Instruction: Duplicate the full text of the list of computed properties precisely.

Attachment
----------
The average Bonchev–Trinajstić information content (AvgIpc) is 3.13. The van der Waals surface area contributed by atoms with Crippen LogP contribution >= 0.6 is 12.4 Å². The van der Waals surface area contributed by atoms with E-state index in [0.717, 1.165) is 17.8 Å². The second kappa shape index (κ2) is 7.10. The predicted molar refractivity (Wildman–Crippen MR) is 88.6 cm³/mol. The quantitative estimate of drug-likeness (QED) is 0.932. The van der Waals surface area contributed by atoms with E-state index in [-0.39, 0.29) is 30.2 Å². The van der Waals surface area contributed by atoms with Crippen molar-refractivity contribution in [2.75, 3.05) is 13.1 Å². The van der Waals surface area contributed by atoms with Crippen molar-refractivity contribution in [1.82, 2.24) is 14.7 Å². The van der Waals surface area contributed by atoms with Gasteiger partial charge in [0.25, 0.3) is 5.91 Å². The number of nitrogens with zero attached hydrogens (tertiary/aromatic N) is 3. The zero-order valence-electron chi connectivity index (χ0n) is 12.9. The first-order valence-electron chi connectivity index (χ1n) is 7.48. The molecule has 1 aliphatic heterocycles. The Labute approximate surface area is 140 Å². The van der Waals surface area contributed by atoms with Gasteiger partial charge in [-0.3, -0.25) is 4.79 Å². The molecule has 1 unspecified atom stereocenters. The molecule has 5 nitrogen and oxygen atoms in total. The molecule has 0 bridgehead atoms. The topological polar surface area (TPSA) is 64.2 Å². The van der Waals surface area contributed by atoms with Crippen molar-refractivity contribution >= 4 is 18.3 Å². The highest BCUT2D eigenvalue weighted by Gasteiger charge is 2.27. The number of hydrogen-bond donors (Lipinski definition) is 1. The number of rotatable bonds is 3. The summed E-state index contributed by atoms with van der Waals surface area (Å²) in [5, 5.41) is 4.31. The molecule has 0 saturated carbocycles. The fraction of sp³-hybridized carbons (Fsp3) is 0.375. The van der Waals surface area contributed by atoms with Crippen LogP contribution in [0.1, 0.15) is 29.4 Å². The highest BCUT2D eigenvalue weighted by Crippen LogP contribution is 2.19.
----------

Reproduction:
The average Bonchev–Trinajstić information content (AvgIpc) is 3.13. The van der Waals surface area contributed by atoms with Crippen LogP contribution >= 0.6 is 12.4 Å². The van der Waals surface area contributed by atoms with E-state index in [0.717, 1.165) is 17.8 Å². The second kappa shape index (κ2) is 7.10. The predicted molar refractivity (Wildman–Crippen MR) is 88.6 cm³/mol. The quantitative estimate of drug-likeness (QED) is 0.932. The van der Waals surface area contributed by atoms with E-state index in [-0.39, 0.29) is 30.2 Å². The van der Waals surface area contributed by atoms with Crippen molar-refractivity contribution in [2.75, 3.05) is 13.1 Å². The van der Waals surface area contributed by atoms with Crippen molar-refractivity contribution in [1.82, 2.24) is 14.7 Å². The van der Waals surface area contributed by atoms with Gasteiger partial charge in [0.25, 0.3) is 5.91 Å². The number of nitrogens with zero attached hydrogens (tertiary/aromatic N) is 3. The zero-order valence-electron chi connectivity index (χ0n) is 12.9. The first-order valence-electron chi connectivity index (χ1n) is 7.48. The molecule has 1 aliphatic heterocycles. The Labute approximate surface area is 140 Å². The van der Waals surface area contributed by atoms with Gasteiger partial charge in [-0.3, -0.25) is 4.79 Å². The molecule has 1 unspecified atom stereocenters. The molecule has 5 nitrogen and oxygen atoms in total. The molecule has 0 bridgehead atoms. The topological polar surface area (TPSA) is 64.2 Å². The van der Waals surface area contributed by atoms with Crippen molar-refractivity contribution >= 4 is 18.3 Å². The highest BCUT2D eigenvalue weighted by Gasteiger charge is 2.27. The number of hydrogen-bond donors (Lipinski definition) is 1. The number of rotatable bonds is 3. The summed E-state index contributed by atoms with van der Waals surface area (Å²) in [5, 5.41) is 4.31. The molecule has 0 saturated carbocycles. The fraction of sp³-hybridized carbons (Fsp3) is 0.375. The van der Waals surface area contributed by atoms with Crippen LogP contribution in [0.1, 0.15) is 29.4 Å². The highest BCUT2D eigenvalue weighted by Crippen LogP contribution is 2.19.